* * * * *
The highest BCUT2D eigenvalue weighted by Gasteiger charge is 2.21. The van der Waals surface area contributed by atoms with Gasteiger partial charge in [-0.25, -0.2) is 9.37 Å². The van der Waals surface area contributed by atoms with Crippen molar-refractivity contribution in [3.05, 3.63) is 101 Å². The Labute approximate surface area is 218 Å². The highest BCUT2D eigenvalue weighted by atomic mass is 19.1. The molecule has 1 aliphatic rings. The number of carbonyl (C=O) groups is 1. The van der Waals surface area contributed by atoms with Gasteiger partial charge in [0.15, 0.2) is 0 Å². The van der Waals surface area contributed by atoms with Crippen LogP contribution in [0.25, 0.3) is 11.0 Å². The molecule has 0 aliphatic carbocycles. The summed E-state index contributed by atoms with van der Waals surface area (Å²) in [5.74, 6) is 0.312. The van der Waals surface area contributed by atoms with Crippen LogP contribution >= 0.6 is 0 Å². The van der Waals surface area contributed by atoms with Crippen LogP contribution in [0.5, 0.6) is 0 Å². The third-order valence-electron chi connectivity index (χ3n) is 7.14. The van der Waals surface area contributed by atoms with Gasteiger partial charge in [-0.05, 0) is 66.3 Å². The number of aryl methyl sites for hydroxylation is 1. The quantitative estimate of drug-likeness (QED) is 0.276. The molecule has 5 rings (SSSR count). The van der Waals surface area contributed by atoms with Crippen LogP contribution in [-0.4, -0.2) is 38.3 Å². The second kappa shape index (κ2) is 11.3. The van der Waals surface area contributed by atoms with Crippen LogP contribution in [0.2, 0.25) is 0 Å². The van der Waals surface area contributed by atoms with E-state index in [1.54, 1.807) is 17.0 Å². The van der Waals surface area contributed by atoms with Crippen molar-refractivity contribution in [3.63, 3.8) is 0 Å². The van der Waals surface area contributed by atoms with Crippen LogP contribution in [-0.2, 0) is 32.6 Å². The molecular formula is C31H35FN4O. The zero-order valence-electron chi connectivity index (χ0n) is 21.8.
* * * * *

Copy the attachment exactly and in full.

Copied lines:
The highest BCUT2D eigenvalue weighted by Gasteiger charge is 2.21. The van der Waals surface area contributed by atoms with Gasteiger partial charge in [-0.25, -0.2) is 9.37 Å². The van der Waals surface area contributed by atoms with Crippen molar-refractivity contribution in [3.05, 3.63) is 101 Å². The Labute approximate surface area is 218 Å². The highest BCUT2D eigenvalue weighted by atomic mass is 19.1. The molecule has 1 aliphatic rings. The number of carbonyl (C=O) groups is 1. The van der Waals surface area contributed by atoms with Gasteiger partial charge in [0.15, 0.2) is 0 Å². The van der Waals surface area contributed by atoms with Crippen LogP contribution in [0.25, 0.3) is 11.0 Å². The molecule has 0 aliphatic carbocycles. The summed E-state index contributed by atoms with van der Waals surface area (Å²) in [5.74, 6) is 0.312. The van der Waals surface area contributed by atoms with Crippen LogP contribution >= 0.6 is 0 Å². The van der Waals surface area contributed by atoms with Crippen LogP contribution in [0.5, 0.6) is 0 Å². The third-order valence-electron chi connectivity index (χ3n) is 7.14. The van der Waals surface area contributed by atoms with Gasteiger partial charge in [-0.05, 0) is 66.3 Å². The number of aryl methyl sites for hydroxylation is 1. The quantitative estimate of drug-likeness (QED) is 0.276. The molecule has 5 rings (SSSR count). The van der Waals surface area contributed by atoms with Crippen LogP contribution in [-0.4, -0.2) is 38.3 Å². The second kappa shape index (κ2) is 11.3. The van der Waals surface area contributed by atoms with Crippen LogP contribution in [0.2, 0.25) is 0 Å². The van der Waals surface area contributed by atoms with E-state index in [1.54, 1.807) is 17.0 Å². The van der Waals surface area contributed by atoms with Crippen molar-refractivity contribution in [3.63, 3.8) is 0 Å². The van der Waals surface area contributed by atoms with Crippen LogP contribution in [-0.2, 0) is 32.6 Å². The molecular formula is C31H35FN4O. The zero-order valence-electron chi connectivity index (χ0n) is 21.8.